The second completed house at South Farm is owned by Johanna White, a retired woman who lives alone. She moved into her new 1,625-square-foot home in June 2007. “I cook with gas and have a gas-fired dryer, but I dry my laundry outside in good weather,” she told me. Over the last 63 months (a little over 5 years), she has spent $594 on propane ($113 per year). Her per-unit cost for propane is $4.99 per gallon, so she uses about 23 gallons of propane per year.
Johanna told me that when it comes to energy use, “I’m not frugal, but I’m not cavalier. I have a bathtub that is massage tub. It’s a luxury thing. I don’t use it a lot, but I do use it. I have a backup wood stove, a Hearthstone, that I use only half a dozen times a year — only for ambiance on very gloomy days. I don’t watch a lot of TV because I only get one channel here. I like to have lights on in the house at night, because I like good light. But if I don’t need it, I turn it off. I don’t have a lot of hard-wired fluorescent lighting, but I do use the CFLs.”
Johanna sent me a year's worth of electric bills — from May 2011 to April 2012 — and they make for fun reading. Her May 2011 bill accounts for the electricity she used and produced during the previous month, when she generated $22.62 of electricity but used only $12.64 worth (including the monthly service charge). So she ended up with a credit of $9.98. That meant that she didn't have to pay anything that month.
For the next six months, her surplus kept growing. Here's a tally of the credits she received from the utility: June 2011, $42.79; July 2011, $102.32; August 2011, $162.40; September 2011, $208.14; October 2011, $224.28; and November 2011, $230.20. (Each bill tallies the usage and PV production from the month before the bill was issued.)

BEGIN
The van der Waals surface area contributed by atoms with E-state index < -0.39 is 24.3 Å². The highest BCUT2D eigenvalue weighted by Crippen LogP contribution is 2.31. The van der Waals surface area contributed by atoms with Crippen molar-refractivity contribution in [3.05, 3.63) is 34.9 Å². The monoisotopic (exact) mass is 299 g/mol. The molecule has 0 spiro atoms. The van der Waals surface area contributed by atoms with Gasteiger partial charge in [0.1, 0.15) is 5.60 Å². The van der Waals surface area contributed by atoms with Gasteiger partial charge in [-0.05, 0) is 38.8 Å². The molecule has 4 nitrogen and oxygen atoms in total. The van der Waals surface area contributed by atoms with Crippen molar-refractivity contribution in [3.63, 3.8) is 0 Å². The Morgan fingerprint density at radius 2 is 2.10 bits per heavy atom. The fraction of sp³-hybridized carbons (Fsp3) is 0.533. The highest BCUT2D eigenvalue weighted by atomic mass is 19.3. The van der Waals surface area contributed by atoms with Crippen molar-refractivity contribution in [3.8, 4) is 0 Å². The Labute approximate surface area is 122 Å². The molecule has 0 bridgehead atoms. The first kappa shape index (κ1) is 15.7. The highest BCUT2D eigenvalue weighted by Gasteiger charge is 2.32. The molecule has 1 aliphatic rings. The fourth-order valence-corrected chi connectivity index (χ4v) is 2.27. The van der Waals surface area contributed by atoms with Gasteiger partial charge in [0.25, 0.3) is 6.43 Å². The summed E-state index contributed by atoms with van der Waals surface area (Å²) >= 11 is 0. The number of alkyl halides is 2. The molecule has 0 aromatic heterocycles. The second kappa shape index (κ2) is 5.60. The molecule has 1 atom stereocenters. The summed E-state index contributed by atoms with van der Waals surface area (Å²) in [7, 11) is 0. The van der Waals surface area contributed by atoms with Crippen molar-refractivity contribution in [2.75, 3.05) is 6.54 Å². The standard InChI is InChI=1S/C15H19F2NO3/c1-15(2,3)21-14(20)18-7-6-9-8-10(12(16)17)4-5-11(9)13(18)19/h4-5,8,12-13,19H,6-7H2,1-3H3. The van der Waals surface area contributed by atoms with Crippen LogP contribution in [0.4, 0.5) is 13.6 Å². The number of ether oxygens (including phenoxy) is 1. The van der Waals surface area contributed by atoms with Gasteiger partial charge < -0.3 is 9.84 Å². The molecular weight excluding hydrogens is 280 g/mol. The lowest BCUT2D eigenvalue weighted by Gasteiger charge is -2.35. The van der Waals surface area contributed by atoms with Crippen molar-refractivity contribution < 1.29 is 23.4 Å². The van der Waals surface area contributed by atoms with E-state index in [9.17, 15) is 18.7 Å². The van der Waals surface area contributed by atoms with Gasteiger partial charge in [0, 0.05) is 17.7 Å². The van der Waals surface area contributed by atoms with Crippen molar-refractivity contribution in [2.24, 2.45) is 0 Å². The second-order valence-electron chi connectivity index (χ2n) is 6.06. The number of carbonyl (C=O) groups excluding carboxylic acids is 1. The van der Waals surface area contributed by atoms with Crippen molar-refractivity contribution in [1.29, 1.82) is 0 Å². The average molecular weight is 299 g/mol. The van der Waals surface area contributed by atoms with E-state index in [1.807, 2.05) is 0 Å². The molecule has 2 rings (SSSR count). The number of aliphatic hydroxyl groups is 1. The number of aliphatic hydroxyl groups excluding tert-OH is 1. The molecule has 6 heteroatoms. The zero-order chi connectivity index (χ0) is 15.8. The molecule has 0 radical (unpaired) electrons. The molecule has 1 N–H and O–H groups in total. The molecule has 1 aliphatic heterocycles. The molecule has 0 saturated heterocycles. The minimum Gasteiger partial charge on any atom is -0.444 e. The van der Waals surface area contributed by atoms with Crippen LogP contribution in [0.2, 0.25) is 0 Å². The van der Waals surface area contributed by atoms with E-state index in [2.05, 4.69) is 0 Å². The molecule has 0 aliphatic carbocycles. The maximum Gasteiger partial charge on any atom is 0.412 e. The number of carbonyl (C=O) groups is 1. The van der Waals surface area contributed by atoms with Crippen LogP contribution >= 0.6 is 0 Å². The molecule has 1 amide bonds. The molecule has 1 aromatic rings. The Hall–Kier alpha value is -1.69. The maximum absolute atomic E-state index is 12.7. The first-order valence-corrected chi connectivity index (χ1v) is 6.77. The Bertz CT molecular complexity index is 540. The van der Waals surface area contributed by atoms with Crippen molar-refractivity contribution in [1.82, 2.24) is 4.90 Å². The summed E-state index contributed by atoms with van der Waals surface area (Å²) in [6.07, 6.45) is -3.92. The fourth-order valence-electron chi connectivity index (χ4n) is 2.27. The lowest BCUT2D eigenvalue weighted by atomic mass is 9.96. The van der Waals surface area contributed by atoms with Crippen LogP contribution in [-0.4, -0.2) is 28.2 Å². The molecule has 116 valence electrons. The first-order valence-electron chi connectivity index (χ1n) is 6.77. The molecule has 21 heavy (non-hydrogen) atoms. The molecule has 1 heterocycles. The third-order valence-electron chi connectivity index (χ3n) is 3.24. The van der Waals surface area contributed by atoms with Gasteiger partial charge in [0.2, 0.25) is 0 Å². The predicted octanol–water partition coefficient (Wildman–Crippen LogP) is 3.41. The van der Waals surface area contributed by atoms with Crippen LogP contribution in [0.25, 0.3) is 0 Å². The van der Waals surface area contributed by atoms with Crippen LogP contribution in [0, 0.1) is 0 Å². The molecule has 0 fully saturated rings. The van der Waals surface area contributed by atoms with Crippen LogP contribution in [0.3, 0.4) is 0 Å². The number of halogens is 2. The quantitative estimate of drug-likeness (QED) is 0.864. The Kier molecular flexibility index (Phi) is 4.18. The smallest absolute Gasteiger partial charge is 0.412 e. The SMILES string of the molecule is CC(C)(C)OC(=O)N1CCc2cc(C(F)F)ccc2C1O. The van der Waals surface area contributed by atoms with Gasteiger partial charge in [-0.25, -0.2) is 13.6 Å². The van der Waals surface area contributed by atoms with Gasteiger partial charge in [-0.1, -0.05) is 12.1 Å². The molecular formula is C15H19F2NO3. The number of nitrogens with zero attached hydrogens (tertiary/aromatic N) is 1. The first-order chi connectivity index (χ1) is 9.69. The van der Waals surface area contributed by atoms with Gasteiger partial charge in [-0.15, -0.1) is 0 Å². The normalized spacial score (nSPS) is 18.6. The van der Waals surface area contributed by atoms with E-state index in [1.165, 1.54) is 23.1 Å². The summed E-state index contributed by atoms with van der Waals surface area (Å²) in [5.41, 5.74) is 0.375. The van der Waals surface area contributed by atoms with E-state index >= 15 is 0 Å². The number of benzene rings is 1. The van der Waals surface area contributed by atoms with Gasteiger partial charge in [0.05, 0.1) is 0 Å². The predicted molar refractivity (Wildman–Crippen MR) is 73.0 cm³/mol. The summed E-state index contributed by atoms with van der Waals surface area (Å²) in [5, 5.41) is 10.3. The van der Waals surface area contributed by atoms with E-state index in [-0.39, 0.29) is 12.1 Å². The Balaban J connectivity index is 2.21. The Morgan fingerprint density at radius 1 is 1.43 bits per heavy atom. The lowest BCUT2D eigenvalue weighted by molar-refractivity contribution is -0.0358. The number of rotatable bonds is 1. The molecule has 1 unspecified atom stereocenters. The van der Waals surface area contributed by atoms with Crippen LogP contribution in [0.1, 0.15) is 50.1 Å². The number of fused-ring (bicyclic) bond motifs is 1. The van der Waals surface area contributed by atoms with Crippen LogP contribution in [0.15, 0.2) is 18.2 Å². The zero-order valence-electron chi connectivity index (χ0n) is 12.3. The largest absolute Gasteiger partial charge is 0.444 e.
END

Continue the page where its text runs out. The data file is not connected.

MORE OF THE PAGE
From then on, Johanna started drawing down her accumulated credits. On her December 2011 bill, her credit dropped to $193.12; on her January 2012 bill, her credit was $106.87; and on her February 2012 bill, her credit was down to only $4.21.
Finally, in March 2012, she received a bill that she actually had to pay. The amount she owed that month was $40.12. The next month, however, she accumulated a surplus of $29.62, so her total electricity bill for the 12 months from May 2011 to April 2012 was only $10.50. Remember, that covered almost all of her space heating and domestic hot water as well as appliances, lighting, and plug loads.
Four of the five homes at South Farm have ground-source heat pumps with open loops. Each house has a single drilled well; the same well that supplies the ground-source heat pump also supplies drinking water.
“The Econar systems cost us about $25,000 per house, not including the well,” Reiss told me. “They are 7-inch diameter wells, drilled to 350 feet.” The heating systems were designed by energy consultant Andy Shapiro. “We went with the standing column well systems because they already had to drill a well anyway," Shapiro told me. "We just needed some additional depth to the well for the additional surface area.”
The heat pumps have had a few problems. “There have been some bugs with the Econar heat pumps — some manufacturing issues,” said Reiss. “There have been problems with a plastic component called the Bleimo valve. I had to replace one heat pump. Econar eventually paid for the equipment but not for the labor to pull it out and install the new one.”
Going forward, Reiss will be changing his specifications for heating systems. “We won’t be using ground-source heat pumps in the future,” he said. “We’re going with air-to-air heat pumps — Mitsubishi ductless minisplits.”
Last week’s blog: “A New Passivhaus Standard for North America.”